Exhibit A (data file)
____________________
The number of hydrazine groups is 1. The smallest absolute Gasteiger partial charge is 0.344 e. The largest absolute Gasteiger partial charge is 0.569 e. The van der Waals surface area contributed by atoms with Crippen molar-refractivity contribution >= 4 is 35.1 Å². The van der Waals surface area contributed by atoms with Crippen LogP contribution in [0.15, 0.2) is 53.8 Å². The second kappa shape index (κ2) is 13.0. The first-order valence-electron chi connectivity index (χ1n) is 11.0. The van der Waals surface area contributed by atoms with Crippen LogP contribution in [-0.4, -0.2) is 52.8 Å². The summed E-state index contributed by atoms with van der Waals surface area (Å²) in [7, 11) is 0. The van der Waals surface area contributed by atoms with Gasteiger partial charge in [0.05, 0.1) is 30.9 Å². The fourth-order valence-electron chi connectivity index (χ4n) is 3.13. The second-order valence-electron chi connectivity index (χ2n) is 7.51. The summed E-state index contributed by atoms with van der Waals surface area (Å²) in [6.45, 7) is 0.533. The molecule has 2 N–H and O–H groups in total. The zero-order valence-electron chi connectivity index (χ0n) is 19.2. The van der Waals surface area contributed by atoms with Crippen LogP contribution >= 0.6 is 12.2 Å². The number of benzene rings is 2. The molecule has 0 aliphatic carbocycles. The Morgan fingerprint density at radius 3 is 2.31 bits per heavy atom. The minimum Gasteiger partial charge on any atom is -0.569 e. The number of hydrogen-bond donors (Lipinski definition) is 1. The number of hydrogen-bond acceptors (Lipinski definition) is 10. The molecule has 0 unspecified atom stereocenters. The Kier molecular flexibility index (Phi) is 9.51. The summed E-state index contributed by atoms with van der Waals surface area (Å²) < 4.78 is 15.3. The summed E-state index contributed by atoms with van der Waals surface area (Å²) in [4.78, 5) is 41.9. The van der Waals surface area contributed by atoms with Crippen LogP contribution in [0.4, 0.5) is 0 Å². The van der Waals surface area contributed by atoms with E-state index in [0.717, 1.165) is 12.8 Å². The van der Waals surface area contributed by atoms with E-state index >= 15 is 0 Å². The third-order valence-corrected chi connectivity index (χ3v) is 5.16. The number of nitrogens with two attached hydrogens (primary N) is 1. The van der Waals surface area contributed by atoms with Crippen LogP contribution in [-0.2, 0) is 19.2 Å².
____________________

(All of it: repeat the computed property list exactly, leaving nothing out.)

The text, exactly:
The number of hydrazine groups is 1. The smallest absolute Gasteiger partial charge is 0.344 e. The largest absolute Gasteiger partial charge is 0.569 e. The van der Waals surface area contributed by atoms with Crippen molar-refractivity contribution >= 4 is 35.1 Å². The van der Waals surface area contributed by atoms with Crippen LogP contribution in [0.15, 0.2) is 53.8 Å². The second kappa shape index (κ2) is 13.0. The first-order valence-electron chi connectivity index (χ1n) is 11.0. The van der Waals surface area contributed by atoms with Crippen LogP contribution in [-0.4, -0.2) is 52.8 Å². The summed E-state index contributed by atoms with van der Waals surface area (Å²) in [7, 11) is 0. The van der Waals surface area contributed by atoms with Gasteiger partial charge in [0.05, 0.1) is 30.9 Å². The fourth-order valence-electron chi connectivity index (χ4n) is 3.13. The second-order valence-electron chi connectivity index (χ2n) is 7.51. The summed E-state index contributed by atoms with van der Waals surface area (Å²) in [6.45, 7) is 0.533. The molecule has 2 N–H and O–H groups in total. The zero-order valence-electron chi connectivity index (χ0n) is 19.2. The van der Waals surface area contributed by atoms with Crippen LogP contribution >= 0.6 is 12.2 Å². The number of benzene rings is 2. The molecule has 0 aliphatic carbocycles. The Morgan fingerprint density at radius 3 is 2.31 bits per heavy atom. The minimum Gasteiger partial charge on any atom is -0.569 e. The number of hydrogen-bond donors (Lipinski definition) is 1. The number of hydrogen-bond acceptors (Lipinski definition) is 10. The molecule has 0 unspecified atom stereocenters. The Kier molecular flexibility index (Phi) is 9.51. The summed E-state index contributed by atoms with van der Waals surface area (Å²) < 4.78 is 15.3. The summed E-state index contributed by atoms with van der Waals surface area (Å²) in [4.78, 5) is 41.9. The van der Waals surface area contributed by atoms with Crippen LogP contribution in [0.4, 0.5) is 0 Å². The van der Waals surface area contributed by atoms with E-state index in [0.717, 1.165) is 12.8 Å². The van der Waals surface area contributed by atoms with E-state index >= 15 is 0 Å². The third-order valence-corrected chi connectivity index (χ3v) is 5.16. The number of nitrogens with two attached hydrogens (primary N) is 1. The van der Waals surface area contributed by atoms with Crippen LogP contribution in [-0.2, 0) is 19.2 Å².